Showing posts with label Ashoka. Show all posts
Showing posts with label Ashoka. Show all posts

Hinduism And Hindu Theology - Who Was Ashoka?



Ashoka  (r. 269–232 B.C.E.), from his capital in Pataliputra, was the Maurya dynasty's greatest monarch ruled over an empire stretching from Afghanistan to southern India. 


  • Bindusara, Ashoka's father, and Chandragupta Maurya, his grandfather, had established a consolidated kingdom. 
  • Apart from the extreme south, the only place free of its impact was the Kalinga region (modern state of Orissa). 
  • Ashoka's troops invaded Kalinga in a violent war early in his reign, murdering hundreds of thousands of people; the carnage left a lasting impression on the youthful Ashoka. 



After a few years, Ashoka officially accepted Buddhism and the concept of nonviolence (ahimsa). 


  • He officially abandoned war as a method of conquest as a consequence of this. 
  • Early historians thought Ashoka utilized his royal authority to establish Buddhism as the official religion, however this interpretation seems to be based on a misunderstanding of the facts. 
  • Although Ashoka seemed to be drawn to Buddhism, his public statements on "Dhamma," which was previously associated with Buddhist doctrine, seems to have been intended at instilling societal responsibility, tolerance, nonviolence, and peace. 
    • Most rational individuals would agree with these characteristics, and historians have speculated that such ambiguous standards reflect an effort to unite a religiously diverse kingdom.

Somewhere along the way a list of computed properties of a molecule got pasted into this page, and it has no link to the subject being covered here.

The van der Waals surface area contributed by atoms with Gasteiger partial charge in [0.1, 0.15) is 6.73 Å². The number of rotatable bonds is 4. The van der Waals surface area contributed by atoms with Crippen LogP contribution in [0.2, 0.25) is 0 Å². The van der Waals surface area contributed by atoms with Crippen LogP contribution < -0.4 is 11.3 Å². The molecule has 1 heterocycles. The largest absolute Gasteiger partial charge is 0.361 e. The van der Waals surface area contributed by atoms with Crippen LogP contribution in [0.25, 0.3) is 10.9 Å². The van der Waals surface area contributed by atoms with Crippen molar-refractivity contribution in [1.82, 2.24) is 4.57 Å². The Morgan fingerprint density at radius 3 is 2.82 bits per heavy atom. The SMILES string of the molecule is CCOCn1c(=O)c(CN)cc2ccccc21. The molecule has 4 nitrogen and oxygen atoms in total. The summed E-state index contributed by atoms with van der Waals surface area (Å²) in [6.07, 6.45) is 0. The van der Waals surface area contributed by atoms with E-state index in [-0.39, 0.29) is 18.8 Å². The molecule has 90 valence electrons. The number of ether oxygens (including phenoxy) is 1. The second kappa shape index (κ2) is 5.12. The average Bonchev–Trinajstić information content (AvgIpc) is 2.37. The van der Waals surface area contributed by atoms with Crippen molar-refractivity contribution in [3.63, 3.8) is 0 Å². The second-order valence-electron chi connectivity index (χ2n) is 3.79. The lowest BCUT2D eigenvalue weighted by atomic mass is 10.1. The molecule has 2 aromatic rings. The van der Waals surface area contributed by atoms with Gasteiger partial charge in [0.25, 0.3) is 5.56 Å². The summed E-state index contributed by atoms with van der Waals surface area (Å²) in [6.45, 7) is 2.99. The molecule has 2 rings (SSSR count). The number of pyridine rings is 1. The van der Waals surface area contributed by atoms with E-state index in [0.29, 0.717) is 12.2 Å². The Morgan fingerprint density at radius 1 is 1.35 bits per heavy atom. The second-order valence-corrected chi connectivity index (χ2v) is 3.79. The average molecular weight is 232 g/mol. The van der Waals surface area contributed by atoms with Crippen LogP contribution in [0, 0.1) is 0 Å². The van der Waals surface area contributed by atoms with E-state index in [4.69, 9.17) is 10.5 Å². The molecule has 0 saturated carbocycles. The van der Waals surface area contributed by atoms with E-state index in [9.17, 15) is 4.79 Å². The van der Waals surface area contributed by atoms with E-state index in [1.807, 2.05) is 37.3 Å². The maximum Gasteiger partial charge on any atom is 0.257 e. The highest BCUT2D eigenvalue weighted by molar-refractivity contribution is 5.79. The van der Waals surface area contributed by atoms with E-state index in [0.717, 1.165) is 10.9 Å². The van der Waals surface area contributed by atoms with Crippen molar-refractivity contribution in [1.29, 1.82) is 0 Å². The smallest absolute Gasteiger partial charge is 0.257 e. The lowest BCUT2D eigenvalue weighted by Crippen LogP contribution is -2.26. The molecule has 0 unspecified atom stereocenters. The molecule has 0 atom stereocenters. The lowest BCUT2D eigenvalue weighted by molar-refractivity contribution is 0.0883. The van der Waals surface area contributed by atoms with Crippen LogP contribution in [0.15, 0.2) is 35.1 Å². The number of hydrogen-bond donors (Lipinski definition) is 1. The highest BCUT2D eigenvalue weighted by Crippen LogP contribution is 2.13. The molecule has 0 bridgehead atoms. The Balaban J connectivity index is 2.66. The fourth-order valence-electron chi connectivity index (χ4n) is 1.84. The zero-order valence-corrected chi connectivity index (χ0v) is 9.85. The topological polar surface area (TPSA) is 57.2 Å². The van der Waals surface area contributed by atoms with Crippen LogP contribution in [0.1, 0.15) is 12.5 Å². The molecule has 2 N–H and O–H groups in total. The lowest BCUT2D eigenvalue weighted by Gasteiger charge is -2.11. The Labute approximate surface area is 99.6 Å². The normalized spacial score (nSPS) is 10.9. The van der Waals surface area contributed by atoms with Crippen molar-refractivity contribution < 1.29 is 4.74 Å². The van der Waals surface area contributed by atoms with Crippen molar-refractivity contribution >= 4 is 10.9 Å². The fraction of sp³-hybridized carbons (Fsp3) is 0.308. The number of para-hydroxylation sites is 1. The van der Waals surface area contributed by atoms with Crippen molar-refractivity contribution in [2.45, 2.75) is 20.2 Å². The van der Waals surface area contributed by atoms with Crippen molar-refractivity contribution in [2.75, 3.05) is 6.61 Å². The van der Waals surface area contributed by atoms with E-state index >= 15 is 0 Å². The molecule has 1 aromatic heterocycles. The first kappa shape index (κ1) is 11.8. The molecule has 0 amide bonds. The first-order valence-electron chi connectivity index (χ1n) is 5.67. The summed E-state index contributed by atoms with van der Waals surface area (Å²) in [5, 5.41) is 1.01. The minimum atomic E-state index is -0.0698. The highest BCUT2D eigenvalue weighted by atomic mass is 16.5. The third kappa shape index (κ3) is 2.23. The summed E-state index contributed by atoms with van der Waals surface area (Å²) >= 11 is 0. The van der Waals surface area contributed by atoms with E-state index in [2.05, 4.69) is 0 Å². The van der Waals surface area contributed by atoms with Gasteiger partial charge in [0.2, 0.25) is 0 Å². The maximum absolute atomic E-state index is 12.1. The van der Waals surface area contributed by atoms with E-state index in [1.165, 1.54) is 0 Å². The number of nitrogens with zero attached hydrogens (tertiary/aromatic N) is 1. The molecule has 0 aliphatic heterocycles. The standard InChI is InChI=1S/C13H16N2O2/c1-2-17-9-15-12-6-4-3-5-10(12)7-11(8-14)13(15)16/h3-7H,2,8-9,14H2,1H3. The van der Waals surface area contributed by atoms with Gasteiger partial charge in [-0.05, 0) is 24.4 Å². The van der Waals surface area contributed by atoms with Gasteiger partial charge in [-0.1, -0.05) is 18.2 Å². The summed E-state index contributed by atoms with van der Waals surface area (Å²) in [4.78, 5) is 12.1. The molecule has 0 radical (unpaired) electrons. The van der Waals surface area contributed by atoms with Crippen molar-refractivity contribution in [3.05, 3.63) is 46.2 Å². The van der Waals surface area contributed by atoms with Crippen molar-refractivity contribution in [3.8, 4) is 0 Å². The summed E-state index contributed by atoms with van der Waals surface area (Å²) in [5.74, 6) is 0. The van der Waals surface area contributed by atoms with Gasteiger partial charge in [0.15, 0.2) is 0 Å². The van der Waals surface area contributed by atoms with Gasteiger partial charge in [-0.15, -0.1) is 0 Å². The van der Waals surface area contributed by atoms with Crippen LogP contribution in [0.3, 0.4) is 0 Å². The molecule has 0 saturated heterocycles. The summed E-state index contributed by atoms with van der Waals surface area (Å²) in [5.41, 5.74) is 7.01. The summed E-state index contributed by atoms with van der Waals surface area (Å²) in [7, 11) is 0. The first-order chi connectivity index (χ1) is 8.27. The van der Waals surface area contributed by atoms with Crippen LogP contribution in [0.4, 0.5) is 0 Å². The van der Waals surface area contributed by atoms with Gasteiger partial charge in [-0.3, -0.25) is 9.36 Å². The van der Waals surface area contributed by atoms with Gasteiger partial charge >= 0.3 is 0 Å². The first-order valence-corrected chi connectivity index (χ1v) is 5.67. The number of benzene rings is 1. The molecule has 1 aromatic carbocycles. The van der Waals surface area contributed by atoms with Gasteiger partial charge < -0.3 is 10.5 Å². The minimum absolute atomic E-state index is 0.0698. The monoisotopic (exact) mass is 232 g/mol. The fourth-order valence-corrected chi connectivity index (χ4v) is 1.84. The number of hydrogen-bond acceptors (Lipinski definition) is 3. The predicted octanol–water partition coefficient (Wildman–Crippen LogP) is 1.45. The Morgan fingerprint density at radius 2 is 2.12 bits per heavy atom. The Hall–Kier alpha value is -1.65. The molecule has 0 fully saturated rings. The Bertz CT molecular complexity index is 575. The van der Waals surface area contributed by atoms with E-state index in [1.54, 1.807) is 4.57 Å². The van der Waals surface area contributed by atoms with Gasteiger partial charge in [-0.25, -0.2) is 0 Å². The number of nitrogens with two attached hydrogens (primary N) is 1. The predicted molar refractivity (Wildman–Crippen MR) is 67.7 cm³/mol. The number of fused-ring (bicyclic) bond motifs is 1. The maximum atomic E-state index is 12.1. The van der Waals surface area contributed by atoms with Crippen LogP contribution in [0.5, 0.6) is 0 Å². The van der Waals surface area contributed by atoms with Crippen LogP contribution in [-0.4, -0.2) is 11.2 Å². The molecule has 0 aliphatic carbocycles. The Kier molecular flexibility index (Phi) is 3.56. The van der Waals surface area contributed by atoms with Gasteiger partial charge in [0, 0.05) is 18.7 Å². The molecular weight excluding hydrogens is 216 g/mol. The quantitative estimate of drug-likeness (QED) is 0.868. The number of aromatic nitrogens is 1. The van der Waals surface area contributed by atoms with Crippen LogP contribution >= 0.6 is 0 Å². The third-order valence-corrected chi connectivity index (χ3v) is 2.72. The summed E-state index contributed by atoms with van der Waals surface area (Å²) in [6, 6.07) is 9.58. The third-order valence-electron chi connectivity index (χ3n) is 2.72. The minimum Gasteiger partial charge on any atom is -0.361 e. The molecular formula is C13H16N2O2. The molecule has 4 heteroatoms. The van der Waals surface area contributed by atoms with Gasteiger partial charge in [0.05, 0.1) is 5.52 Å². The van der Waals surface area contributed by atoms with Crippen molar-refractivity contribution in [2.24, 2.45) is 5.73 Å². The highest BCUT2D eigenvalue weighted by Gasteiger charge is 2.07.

Because he erected public inscriptions across his empire, Ashoka is by far the most well-known person of his time. 


  • Rock edicts were engraved on pillars built along the major highways, while pillar edicts were carved on rock faces at the empire's boundaries. 
  • The writing style employed for these inscriptions varied by area of the empire, but they were all written in Prakrit, a grammatically basic vernacular language derived from Sanskrit. 
  • These inscriptions are the oldest written Indian records of historical importance, and they tell a lot about Ashoka's public image, his exhortations to his people, and even a little about the man himself. 


In contemporary India, Ashoka is seen as a model for an enlightened king, and the Ashokan pillar, crowned with four lions, has been chosen as the national symbol.


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